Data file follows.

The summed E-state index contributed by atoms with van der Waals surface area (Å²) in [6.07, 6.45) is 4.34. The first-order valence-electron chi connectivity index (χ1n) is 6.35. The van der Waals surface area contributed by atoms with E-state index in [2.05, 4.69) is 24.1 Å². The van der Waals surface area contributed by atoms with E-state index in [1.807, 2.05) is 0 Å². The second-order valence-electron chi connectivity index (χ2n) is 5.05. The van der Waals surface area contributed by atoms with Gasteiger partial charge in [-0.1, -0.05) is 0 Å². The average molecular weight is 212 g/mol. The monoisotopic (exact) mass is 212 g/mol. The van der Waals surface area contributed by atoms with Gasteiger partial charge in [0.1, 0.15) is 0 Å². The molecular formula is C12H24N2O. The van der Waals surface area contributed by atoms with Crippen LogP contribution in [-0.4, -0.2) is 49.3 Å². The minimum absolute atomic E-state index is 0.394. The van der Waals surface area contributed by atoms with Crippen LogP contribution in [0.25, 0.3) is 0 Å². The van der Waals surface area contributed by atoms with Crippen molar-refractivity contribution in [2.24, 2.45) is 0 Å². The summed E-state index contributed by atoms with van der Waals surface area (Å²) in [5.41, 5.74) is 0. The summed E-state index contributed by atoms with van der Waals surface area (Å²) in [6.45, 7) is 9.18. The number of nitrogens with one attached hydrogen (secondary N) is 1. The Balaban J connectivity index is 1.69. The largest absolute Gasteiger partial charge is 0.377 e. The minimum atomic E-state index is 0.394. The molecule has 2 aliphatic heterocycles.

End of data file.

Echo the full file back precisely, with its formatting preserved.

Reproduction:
The summed E-state index contributed by atoms with van der Waals surface area (Å²) in [6.07, 6.45) is 4.34. The first-order valence-electron chi connectivity index (χ1n) is 6.35. The van der Waals surface area contributed by atoms with E-state index in [2.05, 4.69) is 24.1 Å². The van der Waals surface area contributed by atoms with E-state index in [1.807, 2.05) is 0 Å². The second-order valence-electron chi connectivity index (χ2n) is 5.05. The van der Waals surface area contributed by atoms with Gasteiger partial charge in [-0.1, -0.05) is 0 Å². The average molecular weight is 212 g/mol. The monoisotopic (exact) mass is 212 g/mol. The van der Waals surface area contributed by atoms with Gasteiger partial charge in [0.1, 0.15) is 0 Å². The molecular formula is C12H24N2O. The van der Waals surface area contributed by atoms with Crippen LogP contribution in [-0.4, -0.2) is 49.3 Å². The minimum absolute atomic E-state index is 0.394. The van der Waals surface area contributed by atoms with Crippen LogP contribution in [0.25, 0.3) is 0 Å². The van der Waals surface area contributed by atoms with Crippen molar-refractivity contribution in [2.24, 2.45) is 0 Å². The summed E-state index contributed by atoms with van der Waals surface area (Å²) in [5.41, 5.74) is 0. The summed E-state index contributed by atoms with van der Waals surface area (Å²) in [6.45, 7) is 9.18. The number of nitrogens with one attached hydrogen (secondary N) is 1. The Balaban J connectivity index is 1.69. The largest absolute Gasteiger partial charge is 0.377 e. The minimum atomic E-state index is 0.394. The molecule has 2 aliphatic heterocycles.